“Oh, goody!” exclaimed Percy, who had kept still through fear of not standing well in Jasper’s eyes. Van turned a somersault in the[296] middle of the library floor, and came up bright and smiling, but speechless.

“Let her off, boys,” begged Jasper, seeing Polly’s face; “she’ll tell you just as good a one some other time.”

“No, no,” howled Van in alarm; “it’s got to be now. You said so, Polly, this very morning at breakfast,—that you’d tell it just as soon as you got through with your music-lesson, so there!”

“And so I will, Vanny,” said Polly brightly. “I’m going to begin it this very minute; that is, as soon as you’ve called Joel and David and Phronsie and Ben. We couldn’t ever in all this world have a story without them.”

“We might without Joel,” said Van, making lively progress toward the door, having certain reasons of his own for a cooling off toward that individual since the contest in strength with the fists of the little country lad.

“For shame!” cried Jasper after him; “we all want Joel.”

“Van doesn’t like Joel since Joe beat him,” said Percy pleasantly, who dearly loved to take Van down.

“Well, I could have beat him as easy as[297] not,” shouted back Van, rushing out into the hall with a very red face to execute his errand; “but he was company, and I didn’t want to hit hard.”

“Ha,—ha!” laughed Percy in derision, and doubling up in amusement.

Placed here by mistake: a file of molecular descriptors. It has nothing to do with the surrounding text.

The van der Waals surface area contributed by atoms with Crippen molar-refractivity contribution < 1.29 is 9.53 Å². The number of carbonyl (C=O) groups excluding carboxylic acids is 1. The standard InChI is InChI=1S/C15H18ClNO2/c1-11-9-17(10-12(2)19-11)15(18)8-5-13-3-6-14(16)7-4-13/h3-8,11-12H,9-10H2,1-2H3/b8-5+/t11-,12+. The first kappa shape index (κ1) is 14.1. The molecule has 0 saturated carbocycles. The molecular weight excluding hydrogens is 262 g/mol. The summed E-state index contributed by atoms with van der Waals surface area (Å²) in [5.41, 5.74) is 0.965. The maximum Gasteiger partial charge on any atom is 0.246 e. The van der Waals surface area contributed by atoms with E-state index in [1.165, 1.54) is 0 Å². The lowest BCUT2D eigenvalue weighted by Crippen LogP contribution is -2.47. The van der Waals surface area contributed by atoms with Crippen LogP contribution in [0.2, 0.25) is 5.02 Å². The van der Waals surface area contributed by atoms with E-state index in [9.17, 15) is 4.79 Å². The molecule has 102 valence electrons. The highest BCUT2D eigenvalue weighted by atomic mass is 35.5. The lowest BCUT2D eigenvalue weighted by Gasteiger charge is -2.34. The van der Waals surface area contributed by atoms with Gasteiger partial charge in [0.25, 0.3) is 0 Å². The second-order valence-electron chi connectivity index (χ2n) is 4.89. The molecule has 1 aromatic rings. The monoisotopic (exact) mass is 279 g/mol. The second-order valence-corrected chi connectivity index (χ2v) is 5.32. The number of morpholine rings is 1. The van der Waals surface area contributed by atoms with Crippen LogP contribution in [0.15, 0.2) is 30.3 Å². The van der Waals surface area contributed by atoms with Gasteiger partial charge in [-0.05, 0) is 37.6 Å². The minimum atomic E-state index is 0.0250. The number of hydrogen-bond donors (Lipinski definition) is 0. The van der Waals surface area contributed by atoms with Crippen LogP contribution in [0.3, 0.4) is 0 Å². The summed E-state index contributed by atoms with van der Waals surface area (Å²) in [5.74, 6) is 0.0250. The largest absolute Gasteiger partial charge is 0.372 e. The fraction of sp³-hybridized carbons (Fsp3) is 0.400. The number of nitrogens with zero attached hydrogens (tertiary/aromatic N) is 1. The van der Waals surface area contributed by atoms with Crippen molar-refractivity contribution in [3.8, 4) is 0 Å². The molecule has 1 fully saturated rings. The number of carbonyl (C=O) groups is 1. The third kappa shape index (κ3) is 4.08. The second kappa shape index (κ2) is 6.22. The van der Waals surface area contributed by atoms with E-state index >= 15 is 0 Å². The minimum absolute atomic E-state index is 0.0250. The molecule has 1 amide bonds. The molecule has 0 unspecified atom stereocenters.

Polly stood quite still, and looked at him long and intently. As far back as she could remember no one had ever talked so in The Little Brown House! and over her came at this moment an intense longing to be back in the dear old kitchen, where all was bright and cheery and sunny. Percy, being unable to get away from her gaze, grew very red and uncomfortable. At last he said, “Van is such a nuisance,” as he fidgeted from one foot to the other. Still Polly didn’t say anything.

“And he’s always boasting of what he can do.” Percy now was in such distress that he had no more words at his command, and he looked ready to cry, as he stood helplessly before her. But there was no chance for Polly to say anything; for in burst Joel and David, with Phronsie flying along in the rear, Van having gone to look up Ben, both of them presently making their appearance.


“Now, that’s good of you, Polly,” said Ben, beaming at her; “for it’s raining so dismally it’s just the thing to have a story.” So that Polly felt quite cheered, and glad already that she was to tell the story.

“Isn’t it?” cried Van quite importantly. “Well, I made her.”

Percy made a movement involuntarily, as if he were about to speak; but thinking better of it, he went to the outside of the group, and sat down quietly on the corner of the sofa, the others drawing up chairs and crickets to a circle around Polly.

“Well,” said Polly with a flourish—then she looked over and saw Percy. “Oh, come over here!” she cried to him. “Here, Jasper, let Percy sit next;” so Jasper moved away from Polly’s side; and pretty soon Percy, dragging up[299] a chair, was sitting close to Polly, and she was smiling down at him as if nothing had happened.